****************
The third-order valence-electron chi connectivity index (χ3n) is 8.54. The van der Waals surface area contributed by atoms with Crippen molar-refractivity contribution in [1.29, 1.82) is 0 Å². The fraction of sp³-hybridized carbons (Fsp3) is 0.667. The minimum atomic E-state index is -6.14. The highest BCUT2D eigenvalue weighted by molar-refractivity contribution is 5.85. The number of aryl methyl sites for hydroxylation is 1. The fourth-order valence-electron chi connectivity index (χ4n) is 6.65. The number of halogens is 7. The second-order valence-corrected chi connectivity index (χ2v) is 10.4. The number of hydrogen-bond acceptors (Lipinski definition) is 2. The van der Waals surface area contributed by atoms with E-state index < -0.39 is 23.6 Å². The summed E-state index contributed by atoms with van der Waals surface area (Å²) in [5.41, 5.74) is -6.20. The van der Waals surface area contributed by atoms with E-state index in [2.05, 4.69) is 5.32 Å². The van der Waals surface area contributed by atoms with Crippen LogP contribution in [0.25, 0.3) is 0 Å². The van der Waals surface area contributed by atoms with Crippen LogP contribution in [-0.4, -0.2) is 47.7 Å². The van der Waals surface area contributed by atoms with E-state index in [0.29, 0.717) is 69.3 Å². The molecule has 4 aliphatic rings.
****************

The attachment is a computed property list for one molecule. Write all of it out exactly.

The third-order valence-electron chi connectivity index (χ3n) is 8.54. The van der Waals surface area contributed by atoms with Crippen molar-refractivity contribution in [1.29, 1.82) is 0 Å². The fraction of sp³-hybridized carbons (Fsp3) is 0.667. The minimum atomic E-state index is -6.14. The highest BCUT2D eigenvalue weighted by molar-refractivity contribution is 5.85. The number of aryl methyl sites for hydroxylation is 1. The fourth-order valence-electron chi connectivity index (χ4n) is 6.65. The number of halogens is 7. The second-order valence-corrected chi connectivity index (χ2v) is 10.4. The number of hydrogen-bond acceptors (Lipinski definition) is 2. The van der Waals surface area contributed by atoms with E-state index < -0.39 is 23.6 Å². The summed E-state index contributed by atoms with van der Waals surface area (Å²) in [5.41, 5.74) is -6.20. The van der Waals surface area contributed by atoms with E-state index in [2.05, 4.69) is 5.32 Å². The van der Waals surface area contributed by atoms with Crippen LogP contribution in [0.25, 0.3) is 0 Å². The van der Waals surface area contributed by atoms with Crippen LogP contribution in [-0.4, -0.2) is 47.7 Å². The van der Waals surface area contributed by atoms with E-state index in [0.29, 0.717) is 69.3 Å². The molecule has 4 aliphatic rings.